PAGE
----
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SFU Co-op Student

Jazmin and her campers
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Parks Canada and Fort Langley National Historic Site
Not everyone needs to travel halfway across the world to make a difference. There are worthwhile issues that need our help and attention in our own neighbourhoods; all it takes is a little awareness and initiative.

Youth are the future. It sounds cliché, but this saying holds a great deal of truth. I used to think this was something that teachers and mentors say simply to encourage young people to do something productive. Despite my involvement in various fundraisers and community initiatives, I wasn’t completely convinced that young people held the answer to the world’s problems. It’s difficult to imagine that you hold the power to change the world when you’re still trying to figure out what you want to be when you grow up. At least that was the case for me until a few summers ago.

During the summer before my second year of university, I had the opportunity to travel to Kenya on a service trip with an organization called “Free the Children”. I embarked on the journey with seventeen other young women, to a remote village to help expand a medical centre. I knew I wanted to help others but what I didn’t know was the impact this trip would have on me. The most valuable part of my experience with “Free the Children” was a workshop that we did near the end of the trip. Our coordinators asked us to think about an issue that we were really passionate about. Next, we pledged to address this issue and made a plan of how to tackle it in our communities back home. In trying to shift my perspective from a global community back to my local one, I realized that our world is plagued with so many issues that it can be overwhelming to think of all the places that help is needed. However, I found it empowering to choose an issue I felt strongly about and work towards making change.

Jazmin and her campers dressed in costumes

The solutions to broad social issues are neither simple nor definite, all we can do is add our pieces to the puzzle. It might seem insignificant, but as more people start to lay down their pieces, the puzzle begins to come to life.

The issue I chose was mental health. I am aware of the stigma of young people with mental health issues and the lack of sufficient resources in my community, so I wanted to focus my efforts there. As a result, I signed up as a volunteer for the Fraser Health Crisis Line shortly after I came back home and am still volunteering there today.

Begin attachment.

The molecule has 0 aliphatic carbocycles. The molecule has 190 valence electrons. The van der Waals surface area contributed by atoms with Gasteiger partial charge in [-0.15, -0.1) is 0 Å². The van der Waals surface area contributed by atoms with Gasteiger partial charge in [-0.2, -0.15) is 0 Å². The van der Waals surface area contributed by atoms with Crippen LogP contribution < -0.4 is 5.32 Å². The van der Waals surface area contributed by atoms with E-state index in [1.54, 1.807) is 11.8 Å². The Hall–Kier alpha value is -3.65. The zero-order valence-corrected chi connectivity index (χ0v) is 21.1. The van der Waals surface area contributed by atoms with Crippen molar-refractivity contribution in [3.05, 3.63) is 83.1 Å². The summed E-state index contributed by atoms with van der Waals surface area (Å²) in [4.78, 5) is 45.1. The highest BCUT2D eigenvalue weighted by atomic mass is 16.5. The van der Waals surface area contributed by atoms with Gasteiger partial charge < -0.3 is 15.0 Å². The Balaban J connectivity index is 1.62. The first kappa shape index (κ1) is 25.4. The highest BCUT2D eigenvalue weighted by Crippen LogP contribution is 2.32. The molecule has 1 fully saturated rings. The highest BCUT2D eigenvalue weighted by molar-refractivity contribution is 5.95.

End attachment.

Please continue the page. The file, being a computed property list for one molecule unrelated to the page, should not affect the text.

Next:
In my role as the Day Camp Coordinator working for Parks Canada at Fort Langley National Historic Site, I have the opportunity to facilitate camps for children ages 6-12 years. Aside from making candles and playing capture the flag, day camps are a place where children get to explore, have fun and make new friends. Campers have the chance to try unfamiliar activities in a safe environment pushing them towards growth. It is this self-confidence that allows children to believe that they can make a difference in the world. I am very excited to play a part in helping young people feel empowered this summer and encouraging them to find their puzzle piece.

Looking back on my journey from Free the Children to Fraser Health and now here at Parks Canada, I am amazed at the impact that each youth can make. It’s hard to believe that there was a time that I thought youth couldn’t make such a large impact.

Not everyone needs to travel halfway across the world to make a difference. There are worthwhile issues that need our help and attention in our own neighbourhoods; all it takes is a little awareness and initiative. Youth are the future. The efforts of today make for a brighter tomorrow. If we can encourage youth that their efforts are worth something, the puzzle might be a whole lot closer to complete.

SFU Co-op Student
visibility  90
Sep 14, 2015

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